Super moon rising over the York. We did not catch the eclipse at zero-dark-thirty the next morning.
This was the event that necessitated the tight quarters at the marina. By Saturday afternoon the marina was full, with a boat at every inside spot. As luck would have it, though, Saturday night ended up being the worst weather of our whole stay, with 30-knot winds whipping down the river and sending waves crashing over the docks. Vector and Blossom did not move uncomfortably, being the heavy boats they are. But the other dozen boats in the marina did not fare as well, and we saw many crews standing watch in the wee hours, tending to their dock lines. Some of the smaller boats looked like they were having worse motion at the dock than Vector has seen at sea.
Waves coming over the docks, shot from our aft deck.
We never made it to Colonial Williamsburg, Jamestown Settlement, or any of the other tourist attractions in the area. But I did ride my bicycle around all of Yorktown, which is historic in its own right. It is, of course, where Cornwallis surrendered to Washington, thus ending the Revolutionary War. Many of the earthworks and fortifications for both sides still exist, as do some structures of the era, though the fortifications were altered by both sides during the Civil War.
The very first monument authorized by Congress, in 1781. Even then, they were inefficient -- it was not erected until a century later, for the centennial of the surrender.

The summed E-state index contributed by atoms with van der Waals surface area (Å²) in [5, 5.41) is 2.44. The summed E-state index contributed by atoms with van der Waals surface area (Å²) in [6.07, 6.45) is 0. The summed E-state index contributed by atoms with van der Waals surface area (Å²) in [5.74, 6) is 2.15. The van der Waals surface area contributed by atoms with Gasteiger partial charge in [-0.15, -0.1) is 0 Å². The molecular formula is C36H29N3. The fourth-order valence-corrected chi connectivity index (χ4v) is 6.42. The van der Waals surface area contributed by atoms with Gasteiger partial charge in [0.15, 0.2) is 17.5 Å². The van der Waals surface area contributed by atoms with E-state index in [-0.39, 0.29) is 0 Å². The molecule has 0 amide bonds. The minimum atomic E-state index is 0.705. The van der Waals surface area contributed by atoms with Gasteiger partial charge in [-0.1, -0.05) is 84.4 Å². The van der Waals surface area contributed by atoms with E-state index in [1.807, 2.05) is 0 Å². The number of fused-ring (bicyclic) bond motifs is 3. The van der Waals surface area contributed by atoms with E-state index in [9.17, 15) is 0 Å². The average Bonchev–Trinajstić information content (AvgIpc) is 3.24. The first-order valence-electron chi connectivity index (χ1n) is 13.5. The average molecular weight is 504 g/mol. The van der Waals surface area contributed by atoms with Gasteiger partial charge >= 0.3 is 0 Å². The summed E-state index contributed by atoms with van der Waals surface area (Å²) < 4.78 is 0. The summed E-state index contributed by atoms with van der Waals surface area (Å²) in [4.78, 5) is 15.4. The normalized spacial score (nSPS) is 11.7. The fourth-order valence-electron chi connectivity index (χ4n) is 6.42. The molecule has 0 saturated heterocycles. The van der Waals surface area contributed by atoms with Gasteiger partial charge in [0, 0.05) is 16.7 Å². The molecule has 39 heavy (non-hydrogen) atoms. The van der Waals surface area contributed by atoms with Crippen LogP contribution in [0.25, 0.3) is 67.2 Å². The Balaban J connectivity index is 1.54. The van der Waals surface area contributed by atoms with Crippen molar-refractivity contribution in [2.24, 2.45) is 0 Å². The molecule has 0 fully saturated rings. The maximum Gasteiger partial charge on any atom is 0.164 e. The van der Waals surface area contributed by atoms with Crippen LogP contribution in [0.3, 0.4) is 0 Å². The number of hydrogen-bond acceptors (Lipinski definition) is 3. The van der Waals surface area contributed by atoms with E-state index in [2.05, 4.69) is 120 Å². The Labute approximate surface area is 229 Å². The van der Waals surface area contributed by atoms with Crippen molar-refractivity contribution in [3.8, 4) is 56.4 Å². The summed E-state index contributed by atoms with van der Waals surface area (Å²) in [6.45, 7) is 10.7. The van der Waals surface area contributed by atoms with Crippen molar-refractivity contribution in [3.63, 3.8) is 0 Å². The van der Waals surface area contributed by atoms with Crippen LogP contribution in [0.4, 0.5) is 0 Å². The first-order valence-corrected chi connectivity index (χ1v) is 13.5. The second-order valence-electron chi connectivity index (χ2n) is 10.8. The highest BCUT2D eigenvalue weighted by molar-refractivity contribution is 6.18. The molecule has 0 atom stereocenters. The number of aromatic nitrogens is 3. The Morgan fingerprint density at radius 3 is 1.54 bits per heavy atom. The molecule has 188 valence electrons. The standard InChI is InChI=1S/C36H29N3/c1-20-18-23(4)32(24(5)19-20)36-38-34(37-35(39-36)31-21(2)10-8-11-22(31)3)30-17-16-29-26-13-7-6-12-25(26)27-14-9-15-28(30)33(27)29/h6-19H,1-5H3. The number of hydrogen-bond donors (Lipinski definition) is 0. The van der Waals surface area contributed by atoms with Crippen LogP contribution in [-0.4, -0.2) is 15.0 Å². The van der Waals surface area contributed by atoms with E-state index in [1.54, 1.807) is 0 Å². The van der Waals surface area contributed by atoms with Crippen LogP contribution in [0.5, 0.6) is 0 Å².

This week we've been entertained by numerous Coast Guard boats practicing docking and line-tying at our dock and the ones around us. There is a large USCG training facility in Yorktown, and these were recruits, still wet behind the ears, being instructed by petty officers. Many, it would seem, had never set foot on a boat before they enlisted.
Perhaps hard to tell, but there are five USCG small boats in this photo. We saw as many as a dozen practicing at the docks.
Today's entertainment, just as we were finishing our pumpout, was watching the USS Farragut transit the swing bridge, which seldom opens, on its way to the weapons dock. We only saw the bridge open one other time during our stay, for a Coast Guard cutter going to the same place.
USS Farragut, an Arleigh Burke class destroyer, heads for the opening of the Coleman Bridge.
This morning we were awakened by a DSC distress message on the radio at 7:15, which turned out to be a false alarm from a vessel some 150 miles away, in North Carolina. At least I got a nice sunrise photo, which appears earlier in this post, and we were well awake for our 8:30 farewell breakfast date with Martin and Steph after they moved Blossom to the pumpout dock on the 7am slack.
The visitor we found under our bow line. He's tiny -- that cleat is perhaps 10" long.
We cast off lines and headed for the pumpout ourselves at the 1pm slack. As she was singling lines, Louise found a tiny visitor to our humble abode: a little green snake no bigger than a pencil in diameter. I have no idea how he got here. By the time we were ready to leave, we had 5-10 knots of wind pinning us to the dock, and it was a real challenge to get the boat away with no thruster and no room for backing astern. We made it without incident, other than some black marks from the dock's rubber bumper on our hull, which the dockmaster called a "Yorktown racing stripe," easily removed.
It's taken me most of the cruise to get this all typed, and then some, and we are now safely anchored in nearly the exact same spot we left two weeks ago, in the Piankatank River outside of Deltaville. We decided to press on the whole way, knowing we'd arrive just after dark, but that we'd be dropping the hook in a familiar spot. Of course the five minute downpour of rain had to happen just as Louise was on deck deploying the anchor. We'll move into Jackson Creek tomorrow or Sunday as weather permits.